The State of the Union Could Be Stronger
Last night President Obama laid out a blueprint for the Union that focused heavily on domestic issues, and far less so on those relating to national security. His domestic agenda was heavy on specifics—programs for everything, including scientific innovation, pre-school education, the minimum wage, revitalizing cities suffering from urban blight, acceptance of the Simpson-Bowles recommendations on medicare reform, tax reform and immigration reform. His international agenda was far less specific, with three notable exceptions: international trade, Afghanistan and cyber warfare.
The president signaled a willingness to engage both U.S. Pacific partners and the European Community in new trade talks designed to increase commerce across both oceans. That certainly represents a major step forward on the part of a president who heretofore seemed beholden to the unions that helped elect him. Yet even in this regard, the devil will be in the details. Will either the United States or the EU agree to any sort of agreement that incorporates trade in agricultural products? Will the United States and the EU or the Asians agree to the removal of non-tariff barriers? (These tend to have a greater impact on trade flows than tariffs, but are far more subtle and difficult to eliminate.) And what of China? The president said nothing about the need for China to revalue the renminbi, or about some of China’s restrictive trade practices.
With respect to Afghanistan, the president announced, as anticipated, that he would bring home another 34,000 troops by year’s end. And he reiterated that in 2014 “the war will be over.” Mr. Obama did not outline the pace of withdrawal, however. Nor did he indicate how many troops he was prepared to leave in Afghanistan in order to carry out the two missions he described as “training Afghan forces” and “counterterrorism.” Nor did he give any indication of the prospects for a quick completion of a Status of Forces Agreement (SOFA) with Afghanistan, without which no troops could remain in that country any more than they could in Iraq once the SOFA with that country was shelved.
Finally, while the president could promise that the war in Afghanistan might be over for the United States in 2014, the same could not be said for Afghanistan itself. It is true that reports emanating from the U.S. and Coalition forces in that country are optimistic about its future. But the military has been issuing optimistic reports about Afghanistan for quite some time, only to be confounded by new insurgent attacks and bombings in different parts of the country. Whether America will have achieved its objectives in Afghanistan, as the president asserts, remains to be seen.
The president announced that on the very day of his address he had issued a new executive order to promote information sharing relating to cybersecurity both within the government and between the government and private sectors. He referred to the incessant hacking and cyber attacks coming from abroad, though he did not mention any country that might be the source of those attacks. His initiative is to be welcomed; the details, and particularly the specifics of proposals he will send to the Congress, remain to be evaluated.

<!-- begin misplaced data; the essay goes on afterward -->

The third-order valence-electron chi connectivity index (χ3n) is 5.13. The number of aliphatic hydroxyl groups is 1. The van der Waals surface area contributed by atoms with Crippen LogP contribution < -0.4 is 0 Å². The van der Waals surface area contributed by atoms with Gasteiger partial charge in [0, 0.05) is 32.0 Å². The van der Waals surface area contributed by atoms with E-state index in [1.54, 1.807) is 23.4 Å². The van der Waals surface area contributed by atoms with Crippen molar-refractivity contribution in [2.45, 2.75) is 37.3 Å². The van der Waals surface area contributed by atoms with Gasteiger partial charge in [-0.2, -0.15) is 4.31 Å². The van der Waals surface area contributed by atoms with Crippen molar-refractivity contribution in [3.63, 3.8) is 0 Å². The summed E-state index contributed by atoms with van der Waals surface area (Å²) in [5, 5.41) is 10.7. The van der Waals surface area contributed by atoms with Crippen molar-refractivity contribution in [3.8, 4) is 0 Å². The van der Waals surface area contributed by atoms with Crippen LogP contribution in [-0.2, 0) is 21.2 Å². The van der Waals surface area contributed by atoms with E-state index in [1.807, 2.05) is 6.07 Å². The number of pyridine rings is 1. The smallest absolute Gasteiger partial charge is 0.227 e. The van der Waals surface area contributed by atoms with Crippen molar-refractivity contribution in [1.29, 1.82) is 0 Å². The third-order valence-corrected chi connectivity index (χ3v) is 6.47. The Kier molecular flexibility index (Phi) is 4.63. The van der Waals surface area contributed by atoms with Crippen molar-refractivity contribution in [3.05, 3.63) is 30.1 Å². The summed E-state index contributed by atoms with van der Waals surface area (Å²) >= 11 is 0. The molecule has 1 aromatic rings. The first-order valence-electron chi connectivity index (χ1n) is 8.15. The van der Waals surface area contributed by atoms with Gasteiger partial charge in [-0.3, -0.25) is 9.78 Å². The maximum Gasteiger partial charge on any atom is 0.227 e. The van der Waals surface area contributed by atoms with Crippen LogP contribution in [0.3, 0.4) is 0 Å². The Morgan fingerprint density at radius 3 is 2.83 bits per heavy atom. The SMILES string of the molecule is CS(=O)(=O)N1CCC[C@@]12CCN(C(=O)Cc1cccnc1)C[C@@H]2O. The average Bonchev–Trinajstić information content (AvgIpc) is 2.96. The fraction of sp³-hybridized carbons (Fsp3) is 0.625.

In all other matters relating to national security, the president was suitably vague. Iraq was hardly mentioned. Peace in the Middle East received one sentence. So did Russia. NATO did not merit even that much. The pivot to Asia likewise was overlooked, and China was only mentioned in relation to clean energy and climate change.
The president spoke of defense in terms of personnel benefits, of drone attacks—though only indirectly, and of arms control. He was sharply critical of the North Korean nuclear test that took place a day before his speech. He also said he would do “what is necessary” to stop Iran from obtaining a nuclear weapon. And he committed himself to missile defenses against all potential threats. Yet he did not indicate whether he was committed to what some term “theater” missile defenses as opposed to “national” missile defense, funding for which Democrats traditionally have opposed, though it would be necessary if North Korea makes good on its threat to target North America.
The president also did not make any reference to the widely discussed administration desire to reduce strategic warheads to 1000 from current levels of about 1700, but the president signaled a desire to reach another accommodation with Russia on this issue, much as he had promised then-President Dmitry Medvedev he would do. Nor did he say anything about the widely reported planned slowdown in nuclear force modernization. Such a slowdown would mean a delay in the program for a new bomber and possibly the Trident submarine replacement as well.
Most significantly, the president said nary a word about his plans for downsizing the military, whether or not the dreaded sequester comes into effect. Further reductions in Army and Marine Corps end strength, the carrier force—there will shortly be only one deployed overseas—and the surface fleet, as well as tactical aviation force cuts, all are expected, and none was hinted at.